“There are three quarters of a million new [COVID] cases yesterday. . . [t]hat is 10 times as many as when OSHA put in this ruling. The hospitals are today, yesterday, full. . . . Can you ask us—is that what you are doing now—to stop this vaccination rule with nearly one million people, nearly three quarters of a million people, new cases every day?” This was the dramatic question asked on Friday by Supreme Court Justice Stephen Breyer of Scott Keller, one of the attorneys seeking a stay of an Emergency Temporary Standard (ETS) promulgated by Occupational Safety and Health Administration (OHSA) in the case of National Federation of Independent Business v. Department of Labor . This so called “Test-or-Vaccinate” mandate requires employers across the country with more than 100 employees to implement either vaccination or testing and masking policies for their employees. A majority of the Justices seem poised to endorse not only a temporary stay of the standard, but a permanent injunction against OSHA’s power to act, and the country will be worse for it.

Seattle immigrant rights group headed to the U.S. Supreme Court

A prominent immigrant rights nonprofit based in Seattle is heading to the U.S. Supreme Court on Tuesday. Five years ago, the Northwest Immigrant Rights Project (NWIRP) filed a class-action lawsuit on behalf of people detained in Washington state who had previously been deported but who returned to the U.S. to seek protection. Immigration officials were detaining them indefinitely without a bond hearing. That's despite the fact that these individuals had already passed an initial screening and found to have a credible fear.

Federal Vaccine/Testing Mandates Take Effect While Supreme Court Stays Silent

Today, January 10, 2022, the Federal Occupational Safety and Health Administration’s (OSHA) Emergency Temporary Standard (ETS) on COVID-19 for employers with 100 or more employees takes effect. Although many had anticipated that the U.S. Supreme Court might rule on the legality of the OSHA ETS prior to today, the Court’s failure to do so means that covered employers should be prepared to comply. A full discussion of the ETS’s requirements is available in our previous advisory: Here We Go Again: Sixth Circuit Lifts Stay of OSHA COVID-19 ETS for Employers With 100 or More Employees. Additional guidance from MIOSHA late last week suggests that covered employers in Michigan may have an additional two-week period, until January 24, 2022, to come into full compliance.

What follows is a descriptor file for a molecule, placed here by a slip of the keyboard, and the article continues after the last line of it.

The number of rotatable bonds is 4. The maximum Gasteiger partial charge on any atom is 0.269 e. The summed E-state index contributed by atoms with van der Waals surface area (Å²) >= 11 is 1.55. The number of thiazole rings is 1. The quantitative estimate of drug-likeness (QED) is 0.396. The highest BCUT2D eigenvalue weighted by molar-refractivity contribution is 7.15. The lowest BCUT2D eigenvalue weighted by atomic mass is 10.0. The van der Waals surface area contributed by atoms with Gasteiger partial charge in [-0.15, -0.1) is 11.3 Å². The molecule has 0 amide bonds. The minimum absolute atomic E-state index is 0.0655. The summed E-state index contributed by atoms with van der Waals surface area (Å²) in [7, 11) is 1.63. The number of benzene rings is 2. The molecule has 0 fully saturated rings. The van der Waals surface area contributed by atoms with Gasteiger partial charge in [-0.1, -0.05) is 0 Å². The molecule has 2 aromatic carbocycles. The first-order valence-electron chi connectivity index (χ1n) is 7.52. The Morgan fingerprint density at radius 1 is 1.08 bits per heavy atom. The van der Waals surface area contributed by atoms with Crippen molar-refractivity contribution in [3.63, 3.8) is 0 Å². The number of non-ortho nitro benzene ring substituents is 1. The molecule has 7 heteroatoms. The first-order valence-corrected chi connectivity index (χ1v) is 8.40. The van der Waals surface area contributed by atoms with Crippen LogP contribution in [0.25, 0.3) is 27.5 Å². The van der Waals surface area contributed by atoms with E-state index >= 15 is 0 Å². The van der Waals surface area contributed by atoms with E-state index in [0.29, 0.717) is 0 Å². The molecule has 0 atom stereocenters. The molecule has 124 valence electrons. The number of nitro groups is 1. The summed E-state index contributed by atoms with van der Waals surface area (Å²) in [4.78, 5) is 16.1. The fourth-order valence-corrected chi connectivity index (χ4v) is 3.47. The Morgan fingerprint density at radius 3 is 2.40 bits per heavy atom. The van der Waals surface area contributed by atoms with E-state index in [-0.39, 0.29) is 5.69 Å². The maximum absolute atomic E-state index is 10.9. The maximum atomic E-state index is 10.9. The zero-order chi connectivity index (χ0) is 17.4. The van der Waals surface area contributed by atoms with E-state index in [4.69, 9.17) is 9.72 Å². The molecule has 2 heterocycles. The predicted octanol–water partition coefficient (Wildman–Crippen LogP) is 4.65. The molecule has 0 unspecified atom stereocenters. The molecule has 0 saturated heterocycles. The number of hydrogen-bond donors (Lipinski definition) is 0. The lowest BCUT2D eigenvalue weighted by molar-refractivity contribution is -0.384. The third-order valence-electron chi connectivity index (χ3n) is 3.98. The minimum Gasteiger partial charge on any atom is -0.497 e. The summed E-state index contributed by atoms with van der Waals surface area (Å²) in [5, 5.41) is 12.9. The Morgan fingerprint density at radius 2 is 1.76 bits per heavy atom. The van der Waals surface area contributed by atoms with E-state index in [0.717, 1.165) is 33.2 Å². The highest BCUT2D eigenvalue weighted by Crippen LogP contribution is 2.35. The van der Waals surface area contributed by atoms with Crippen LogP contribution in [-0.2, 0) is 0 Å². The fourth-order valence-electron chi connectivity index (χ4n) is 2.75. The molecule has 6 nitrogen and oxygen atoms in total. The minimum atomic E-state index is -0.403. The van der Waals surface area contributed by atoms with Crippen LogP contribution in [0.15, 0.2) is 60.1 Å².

Supreme Court Accepting Tech Grant Applications

The Ohio Supreme Court is inviting local courts to apply for grants to upgrade technology. Introduced in 2015, the grants, offered across the state under the Ohio Courts Technology Initiative, have totaled $32.4 million. “I started this program seven years ago to help local courts tap into innovations to make...

Administrative law and arbitration to take center stage at Supreme Court

January 10, 2022 - The Supreme Court's 2021 term is in full swing, and several trends we predicted for the Court's "new normal" appear to be taking hold. Justice Thomas continues to be an active questioner at oral argument, and all the Justices seem to appreciate the new hybrid format's extra time for questions — sometimes extending arguments by more than 40 minutes.

Texas AG Ken Paxton Asks Texas Supreme Court to Toss Whistleblower Lawsuit

Austin (WBAP/KLIFI) – Texas Attorney General Ken Paxton is wants the Texas Supreme Court to toss a whistleblower lawsuit against him. Last February four former officials with the AG’s office said they were wrongly fired after accusing Paxton of accepting bribes and other improprieties. In October, the 3rd...

Has the Supreme Court lost its compass?

In his nine-page 2021 year-end Report on the Federal Judiciary, Supreme Court Chief Justice John Roberts has tried to meet head-on current criticism in Congress and the media that the Court finds itself, as Court analyst Linda Greenhouse succinctly puts it, “in a danger zone as a willing – and willful – participant in a war for the soul of the country.”